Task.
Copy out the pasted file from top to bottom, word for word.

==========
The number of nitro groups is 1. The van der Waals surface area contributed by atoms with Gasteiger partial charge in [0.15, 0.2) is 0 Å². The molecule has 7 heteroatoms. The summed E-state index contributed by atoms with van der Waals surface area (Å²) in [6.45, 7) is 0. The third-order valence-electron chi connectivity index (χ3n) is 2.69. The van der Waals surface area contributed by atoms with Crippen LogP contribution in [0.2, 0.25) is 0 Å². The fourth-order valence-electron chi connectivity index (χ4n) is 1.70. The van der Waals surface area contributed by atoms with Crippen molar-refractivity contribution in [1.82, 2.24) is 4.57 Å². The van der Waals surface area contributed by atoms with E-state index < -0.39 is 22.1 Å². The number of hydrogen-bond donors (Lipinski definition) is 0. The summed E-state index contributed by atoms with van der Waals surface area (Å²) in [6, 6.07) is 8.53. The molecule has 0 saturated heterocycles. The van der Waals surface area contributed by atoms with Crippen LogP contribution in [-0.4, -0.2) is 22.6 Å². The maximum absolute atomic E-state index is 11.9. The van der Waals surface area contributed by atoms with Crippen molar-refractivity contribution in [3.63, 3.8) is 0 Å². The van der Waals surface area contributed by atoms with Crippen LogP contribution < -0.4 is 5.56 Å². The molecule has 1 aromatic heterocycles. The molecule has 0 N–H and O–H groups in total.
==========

The number of nitro groups is 1. The van der Waals surface area contributed by atoms with Gasteiger partial charge in [0.15, 0.2) is 0 Å². The molecule has 7 heteroatoms. The summed E-state index contributed by atoms with van der Waals surface area (Å²) in [6.45, 7) is 0. The third-order valence-electron chi connectivity index (χ3n) is 2.69. The van der Waals surface area contributed by atoms with Crippen LogP contribution in [0.2, 0.25) is 0 Å². The fourth-order valence-electron chi connectivity index (χ4n) is 1.70. The van der Waals surface area contributed by atoms with Crippen molar-refractivity contribution in [1.82, 2.24) is 4.57 Å². The van der Waals surface area contributed by atoms with E-state index < -0.39 is 22.1 Å². The number of hydrogen-bond donors (Lipinski definition) is 0. The summed E-state index contributed by atoms with van der Waals surface area (Å²) in [6, 6.07) is 8.53. The molecule has 0 saturated heterocycles. The van der Waals surface area contributed by atoms with Crippen LogP contribution in [-0.4, -0.2) is 22.6 Å². The maximum absolute atomic E-state index is 11.9. The van der Waals surface area contributed by atoms with Crippen molar-refractivity contribution in [3.63, 3.8) is 0 Å². The van der Waals surface area contributed by atoms with Crippen LogP contribution < -0.4 is 5.56 Å². The molecule has 1 aromatic heterocycles. The molecule has 0 N–H and O–H groups in total.